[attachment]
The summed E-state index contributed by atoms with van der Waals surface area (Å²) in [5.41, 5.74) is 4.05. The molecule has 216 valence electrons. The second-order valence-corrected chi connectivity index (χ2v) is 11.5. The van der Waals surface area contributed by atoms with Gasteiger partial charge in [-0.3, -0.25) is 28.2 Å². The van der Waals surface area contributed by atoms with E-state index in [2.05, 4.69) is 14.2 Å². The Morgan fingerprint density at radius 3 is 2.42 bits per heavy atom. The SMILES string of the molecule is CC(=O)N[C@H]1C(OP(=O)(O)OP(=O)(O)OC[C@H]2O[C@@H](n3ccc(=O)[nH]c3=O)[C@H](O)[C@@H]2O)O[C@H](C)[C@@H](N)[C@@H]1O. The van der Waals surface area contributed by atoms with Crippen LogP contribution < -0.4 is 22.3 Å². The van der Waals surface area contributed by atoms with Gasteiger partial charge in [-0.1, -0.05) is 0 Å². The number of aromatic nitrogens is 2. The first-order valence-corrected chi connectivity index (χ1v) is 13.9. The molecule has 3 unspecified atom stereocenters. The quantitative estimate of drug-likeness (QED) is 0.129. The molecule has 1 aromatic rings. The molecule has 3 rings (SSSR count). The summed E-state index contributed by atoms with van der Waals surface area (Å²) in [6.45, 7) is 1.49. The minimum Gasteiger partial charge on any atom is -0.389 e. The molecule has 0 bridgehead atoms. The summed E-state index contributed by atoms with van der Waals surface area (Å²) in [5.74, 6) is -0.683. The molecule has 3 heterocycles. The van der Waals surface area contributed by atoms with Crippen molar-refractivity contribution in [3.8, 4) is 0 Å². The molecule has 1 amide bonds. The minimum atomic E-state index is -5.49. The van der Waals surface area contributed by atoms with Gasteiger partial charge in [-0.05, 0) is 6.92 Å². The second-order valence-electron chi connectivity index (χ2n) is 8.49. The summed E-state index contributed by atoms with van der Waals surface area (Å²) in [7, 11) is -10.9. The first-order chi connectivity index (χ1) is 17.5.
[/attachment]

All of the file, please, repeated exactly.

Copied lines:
The summed E-state index contributed by atoms with van der Waals surface area (Å²) in [5.41, 5.74) is 4.05. The molecule has 216 valence electrons. The second-order valence-corrected chi connectivity index (χ2v) is 11.5. The van der Waals surface area contributed by atoms with Gasteiger partial charge in [-0.3, -0.25) is 28.2 Å². The van der Waals surface area contributed by atoms with E-state index in [2.05, 4.69) is 14.2 Å². The Morgan fingerprint density at radius 3 is 2.42 bits per heavy atom. The SMILES string of the molecule is CC(=O)N[C@H]1C(OP(=O)(O)OP(=O)(O)OC[C@H]2O[C@@H](n3ccc(=O)[nH]c3=O)[C@H](O)[C@@H]2O)O[C@H](C)[C@@H](N)[C@@H]1O. The van der Waals surface area contributed by atoms with Crippen LogP contribution < -0.4 is 22.3 Å². The van der Waals surface area contributed by atoms with Gasteiger partial charge in [-0.1, -0.05) is 0 Å². The number of aromatic nitrogens is 2. The first-order valence-corrected chi connectivity index (χ1v) is 13.9. The molecule has 3 unspecified atom stereocenters. The quantitative estimate of drug-likeness (QED) is 0.129. The molecule has 1 aromatic rings. The molecule has 3 rings (SSSR count). The summed E-state index contributed by atoms with van der Waals surface area (Å²) in [6.45, 7) is 1.49. The minimum Gasteiger partial charge on any atom is -0.389 e. The molecule has 0 bridgehead atoms. The summed E-state index contributed by atoms with van der Waals surface area (Å²) in [5.74, 6) is -0.683. The molecule has 3 heterocycles. The van der Waals surface area contributed by atoms with Crippen molar-refractivity contribution in [3.8, 4) is 0 Å². The molecule has 1 amide bonds. The minimum atomic E-state index is -5.49. The van der Waals surface area contributed by atoms with Gasteiger partial charge in [-0.05, 0) is 6.92 Å². The second-order valence-electron chi connectivity index (χ2n) is 8.49. The summed E-state index contributed by atoms with van der Waals surface area (Å²) in [7, 11) is -10.9. The first-order chi connectivity index (χ1) is 17.5.